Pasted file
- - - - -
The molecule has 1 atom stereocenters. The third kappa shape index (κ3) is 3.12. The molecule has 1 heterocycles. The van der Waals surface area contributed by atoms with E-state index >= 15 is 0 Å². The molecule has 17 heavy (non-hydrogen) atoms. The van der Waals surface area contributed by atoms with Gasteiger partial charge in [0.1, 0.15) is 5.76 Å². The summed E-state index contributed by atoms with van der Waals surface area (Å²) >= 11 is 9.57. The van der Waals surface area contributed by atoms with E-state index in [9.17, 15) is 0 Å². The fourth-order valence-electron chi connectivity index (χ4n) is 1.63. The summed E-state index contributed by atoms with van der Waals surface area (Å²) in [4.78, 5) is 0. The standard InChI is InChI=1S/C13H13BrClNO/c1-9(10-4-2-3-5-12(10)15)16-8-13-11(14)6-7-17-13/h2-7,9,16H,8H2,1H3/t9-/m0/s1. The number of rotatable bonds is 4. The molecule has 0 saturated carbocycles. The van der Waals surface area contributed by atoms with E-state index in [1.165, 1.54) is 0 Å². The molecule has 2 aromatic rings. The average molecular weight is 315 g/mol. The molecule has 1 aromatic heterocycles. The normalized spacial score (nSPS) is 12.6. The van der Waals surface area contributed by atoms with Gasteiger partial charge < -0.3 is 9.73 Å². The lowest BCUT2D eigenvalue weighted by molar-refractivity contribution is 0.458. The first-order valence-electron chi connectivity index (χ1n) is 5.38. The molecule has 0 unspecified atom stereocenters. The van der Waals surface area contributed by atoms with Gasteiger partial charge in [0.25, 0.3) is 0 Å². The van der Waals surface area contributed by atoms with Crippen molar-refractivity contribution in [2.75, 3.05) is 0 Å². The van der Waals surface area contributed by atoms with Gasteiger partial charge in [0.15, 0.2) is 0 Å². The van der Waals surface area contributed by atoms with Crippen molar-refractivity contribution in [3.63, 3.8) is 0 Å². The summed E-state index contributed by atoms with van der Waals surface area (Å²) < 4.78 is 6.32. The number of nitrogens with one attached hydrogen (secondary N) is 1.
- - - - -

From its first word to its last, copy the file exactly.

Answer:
The molecule has 1 atom stereocenters. The third kappa shape index (κ3) is 3.12. The molecule has 1 heterocycles. The van der Waals surface area contributed by atoms with E-state index >= 15 is 0 Å². The molecule has 17 heavy (non-hydrogen) atoms. The van der Waals surface area contributed by atoms with Gasteiger partial charge in [0.1, 0.15) is 5.76 Å². The summed E-state index contributed by atoms with van der Waals surface area (Å²) >= 11 is 9.57. The van der Waals surface area contributed by atoms with E-state index in [9.17, 15) is 0 Å². The fourth-order valence-electron chi connectivity index (χ4n) is 1.63. The summed E-state index contributed by atoms with van der Waals surface area (Å²) in [4.78, 5) is 0. The standard InChI is InChI=1S/C13H13BrClNO/c1-9(10-4-2-3-5-12(10)15)16-8-13-11(14)6-7-17-13/h2-7,9,16H,8H2,1H3/t9-/m0/s1. The number of rotatable bonds is 4. The molecule has 0 saturated carbocycles. The van der Waals surface area contributed by atoms with E-state index in [1.165, 1.54) is 0 Å². The molecule has 2 aromatic rings. The average molecular weight is 315 g/mol. The molecule has 1 aromatic heterocycles. The normalized spacial score (nSPS) is 12.6. The van der Waals surface area contributed by atoms with Gasteiger partial charge < -0.3 is 9.73 Å². The lowest BCUT2D eigenvalue weighted by molar-refractivity contribution is 0.458. The first-order valence-electron chi connectivity index (χ1n) is 5.38. The molecule has 0 unspecified atom stereocenters. The van der Waals surface area contributed by atoms with Gasteiger partial charge in [0.25, 0.3) is 0 Å². The van der Waals surface area contributed by atoms with Crippen molar-refractivity contribution in [2.75, 3.05) is 0 Å². The van der Waals surface area contributed by atoms with Gasteiger partial charge in [0.15, 0.2) is 0 Å². The van der Waals surface area contributed by atoms with Crippen molar-refractivity contribution in [3.63, 3.8) is 0 Å². The summed E-state index contributed by atoms with van der Waals surface area (Å²) < 4.78 is 6.32. The number of nitrogens with one attached hydrogen (secondary N) is 1.